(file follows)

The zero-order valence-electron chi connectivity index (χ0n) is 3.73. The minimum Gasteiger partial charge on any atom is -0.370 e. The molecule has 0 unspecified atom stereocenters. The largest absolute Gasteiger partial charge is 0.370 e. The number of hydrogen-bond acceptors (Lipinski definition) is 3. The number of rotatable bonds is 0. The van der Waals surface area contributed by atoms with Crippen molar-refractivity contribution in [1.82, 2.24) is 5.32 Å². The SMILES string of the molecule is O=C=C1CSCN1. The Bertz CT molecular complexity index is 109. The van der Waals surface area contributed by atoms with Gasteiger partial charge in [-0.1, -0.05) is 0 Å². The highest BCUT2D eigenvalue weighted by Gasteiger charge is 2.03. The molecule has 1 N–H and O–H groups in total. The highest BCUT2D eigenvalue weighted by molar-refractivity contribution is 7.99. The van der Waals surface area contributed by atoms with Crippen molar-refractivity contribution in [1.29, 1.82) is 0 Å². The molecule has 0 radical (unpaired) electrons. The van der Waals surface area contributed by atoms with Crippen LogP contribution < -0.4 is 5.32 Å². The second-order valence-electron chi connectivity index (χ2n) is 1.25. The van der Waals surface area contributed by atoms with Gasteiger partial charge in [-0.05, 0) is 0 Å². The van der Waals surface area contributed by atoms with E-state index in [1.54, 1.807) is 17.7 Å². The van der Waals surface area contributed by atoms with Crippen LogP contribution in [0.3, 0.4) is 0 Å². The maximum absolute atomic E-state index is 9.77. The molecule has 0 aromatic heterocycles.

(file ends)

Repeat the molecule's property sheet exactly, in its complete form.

The zero-order valence-electron chi connectivity index (χ0n) is 3.73. The minimum Gasteiger partial charge on any atom is -0.370 e. The molecule has 0 unspecified atom stereocenters. The largest absolute Gasteiger partial charge is 0.370 e. The number of hydrogen-bond acceptors (Lipinski definition) is 3. The number of rotatable bonds is 0. The van der Waals surface area contributed by atoms with Crippen molar-refractivity contribution in [1.82, 2.24) is 5.32 Å². The SMILES string of the molecule is O=C=C1CSCN1. The Bertz CT molecular complexity index is 109. The van der Waals surface area contributed by atoms with Gasteiger partial charge in [-0.1, -0.05) is 0 Å². The highest BCUT2D eigenvalue weighted by Gasteiger charge is 2.03. The molecule has 1 N–H and O–H groups in total. The highest BCUT2D eigenvalue weighted by molar-refractivity contribution is 7.99. The van der Waals surface area contributed by atoms with Crippen molar-refractivity contribution in [1.29, 1.82) is 0 Å². The molecule has 0 radical (unpaired) electrons. The van der Waals surface area contributed by atoms with Crippen LogP contribution < -0.4 is 5.32 Å². The second-order valence-electron chi connectivity index (χ2n) is 1.25. The van der Waals surface area contributed by atoms with Gasteiger partial charge in [-0.05, 0) is 0 Å². The van der Waals surface area contributed by atoms with E-state index in [1.54, 1.807) is 17.7 Å². The van der Waals surface area contributed by atoms with Crippen LogP contribution in [0.3, 0.4) is 0 Å². The maximum absolute atomic E-state index is 9.77. The molecule has 0 aromatic heterocycles.